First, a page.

By Hannah Asuncion
When Sacramento State professor Jaleh Naasz decided to start a fashion camp in 2015, she had just pulled out of her spot as a finalist on the popular TV show Project Runway because she was pregnant. It was the designer’s way of showing she wanted to do her own thing.
Naasz hosted her first fashion camp in Orinda and has since expanded it to Rocklin, El Dorado Hills, Folsom and Davis. The four-day sessions are for children ages 7 to 17. Students learn fundamental skills in the fashion field that include design from original inspiration, as well as draping, fashion sketching, machine sewing and portfolio presentation.
“The idea was so the kids would get to be hands-on and learn about fashion but then also make their own decisions,” Naasz reflected, “so they would pick their own fabric and their own styles.”
The professor added that the camp was inspired by a kid who had a sketchbook and wanted Naasz to teach her how to design. Over time, demand for the camp has grown because Naasz structures it different from others: The program changes with different projects. Lessons can range from marbling, which is textile design, to just sewing some bags. She notes there have been times when boys were interested in making dresses while girls were interested in making shirts instead. Naasz emphasizes the idea that this fashion camp didn’t have a “home economic” label to it – and that it be gender inclusive.
“Ultimately I think what’s really unique is that, yes, they come in being interested in fashion, but then I use that opportunity to let them know that you don’t have to design for a tall skinny girl,” Naasz said. “There should be different skin tones in the markers that you use, so there’s a lot of those under tones of diversity, inclusivity and just having a better body image for themselves.”
Aside from sewing, there are different themes in the camp every day, which allows participants to show their styles and ideas. At the end, the kids have their very own mini portfolio presentations where there’s a collection of what they’ve done. Then, they sit in front of everyone and present. The finale for each session includes parents coming to see the fashion action.
“These kids could benefit from some practice of public speaking and also being proud of their ideas because as soon as you start to create then it can be very personal to put your work out there,” Naasz explained.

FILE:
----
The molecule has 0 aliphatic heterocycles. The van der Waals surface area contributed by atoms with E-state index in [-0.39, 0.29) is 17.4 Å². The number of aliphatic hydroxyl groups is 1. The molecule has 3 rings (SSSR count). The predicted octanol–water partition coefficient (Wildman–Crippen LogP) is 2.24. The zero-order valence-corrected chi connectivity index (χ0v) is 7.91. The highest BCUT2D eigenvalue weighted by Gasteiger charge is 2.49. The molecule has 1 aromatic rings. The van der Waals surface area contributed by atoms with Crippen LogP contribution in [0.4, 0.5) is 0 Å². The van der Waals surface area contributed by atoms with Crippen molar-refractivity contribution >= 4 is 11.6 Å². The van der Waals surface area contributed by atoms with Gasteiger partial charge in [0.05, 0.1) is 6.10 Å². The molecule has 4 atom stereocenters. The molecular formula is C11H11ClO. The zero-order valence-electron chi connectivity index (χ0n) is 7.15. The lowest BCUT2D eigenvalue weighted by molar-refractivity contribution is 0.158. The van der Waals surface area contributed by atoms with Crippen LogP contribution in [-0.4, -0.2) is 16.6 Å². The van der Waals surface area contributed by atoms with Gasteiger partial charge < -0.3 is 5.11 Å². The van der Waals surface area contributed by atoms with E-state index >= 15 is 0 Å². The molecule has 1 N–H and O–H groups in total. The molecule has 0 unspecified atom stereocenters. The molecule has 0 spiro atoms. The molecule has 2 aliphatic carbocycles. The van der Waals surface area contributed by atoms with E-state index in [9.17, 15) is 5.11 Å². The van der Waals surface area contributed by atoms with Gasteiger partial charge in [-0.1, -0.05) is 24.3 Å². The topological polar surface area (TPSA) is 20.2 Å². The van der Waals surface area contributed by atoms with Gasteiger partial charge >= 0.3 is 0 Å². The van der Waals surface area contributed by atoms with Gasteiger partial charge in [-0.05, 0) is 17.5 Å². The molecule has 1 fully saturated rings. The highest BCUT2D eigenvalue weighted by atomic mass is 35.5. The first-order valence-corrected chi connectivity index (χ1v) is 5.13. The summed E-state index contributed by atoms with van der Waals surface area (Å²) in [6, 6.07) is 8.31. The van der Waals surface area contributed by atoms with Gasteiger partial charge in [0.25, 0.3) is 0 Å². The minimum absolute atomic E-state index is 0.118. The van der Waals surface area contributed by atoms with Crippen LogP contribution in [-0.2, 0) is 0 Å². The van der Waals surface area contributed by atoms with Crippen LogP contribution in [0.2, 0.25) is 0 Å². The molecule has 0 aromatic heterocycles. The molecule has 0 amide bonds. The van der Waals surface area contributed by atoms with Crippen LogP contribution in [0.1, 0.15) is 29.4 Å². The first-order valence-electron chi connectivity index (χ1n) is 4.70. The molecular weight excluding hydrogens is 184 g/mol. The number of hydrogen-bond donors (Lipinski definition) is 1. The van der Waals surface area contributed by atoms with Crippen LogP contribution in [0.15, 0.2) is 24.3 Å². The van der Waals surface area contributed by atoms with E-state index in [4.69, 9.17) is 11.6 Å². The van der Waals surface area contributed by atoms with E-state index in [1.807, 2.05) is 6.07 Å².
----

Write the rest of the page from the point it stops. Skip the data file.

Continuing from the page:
The professor also recently held a sketching workshop at the Crocker Art Museum for the Alexander McQueen Exhibit. She plans to work with those partners again as she preps for a fashion camp next summer at the museum.
“With my camps, I get to kind of foster that energy of a small business,” Naasz mentioned. “I think the camps get to like bring all parts of me together: the small business-like community aspect, the research and fashion sustainability and then the mom art … It’s more than a sewing camp, it’s a lot more than a fashion camp because it’s not focused on consumerism and buying the coolest new trend, it’s just a lot more meaningful and I think it’s my connection to Sac State.”
Stella Symonds, a returning assistant at fashion camp, is currently a senior at Miramonte High School in Orinda. She has been sewing for most of her life. Her grandma, a seamstress, taught her the craft. Last summer was Symonds’ first time out assisting. Since then, her responsibilities have included being in charge of the sewing machines as the kids rotate from station to station. This usually involves a group of 5 to 10 participants. Symonds offers tutorials and goes over different types of stitches and skills. There’s also a lot of supervising involved with this practice, since it can be dangerous for the younger children. Symonds has to be constantly ready to jump in.
“I really love sewing and it brings me joy to pass that love onto them too,” Symonds acknowledged. “The girls and boys, the kids who do it, they all love it – and they are all super excited to do it this year … The kids work in groups a lot so that one kid doesn’t overpower all of them. They all have to work together and with even amounts of work.”
Annika Oriol, a fashion student from El Dorado Hills middle school, has been going to camp for about seven years now. This summer, Oriol is most enthused about the new themes and designs that Naasz will come up with. Growing up, she was always into fashion, whether it came to making clothes or even dressing up. Most years in the camps Oriol usually makes shirts. During previous outings, the clothes she’s assembled range from wrap skirts to upcycled jeans and shorts, to a tulle skirt with some ribbon and lace and a clothing piece that followed Shakespeare’s “A Midsummer Night’s Dream” as a theme. This summer Oriol is going to the camp in Folsom with hopes of learning more advanced skills like hand-sewing.
Oriol likes to reminisce on one summer where she got the opportunity to walk at a fashion show. She did multiple walks with different looks. She said it was kind of scary walking for the first time, but, by the second time, it was getting more fun.
Space is still available for Naasz’s camps this summer. They take place from Monday to Thursday and cost around $300, plus $35 for materials.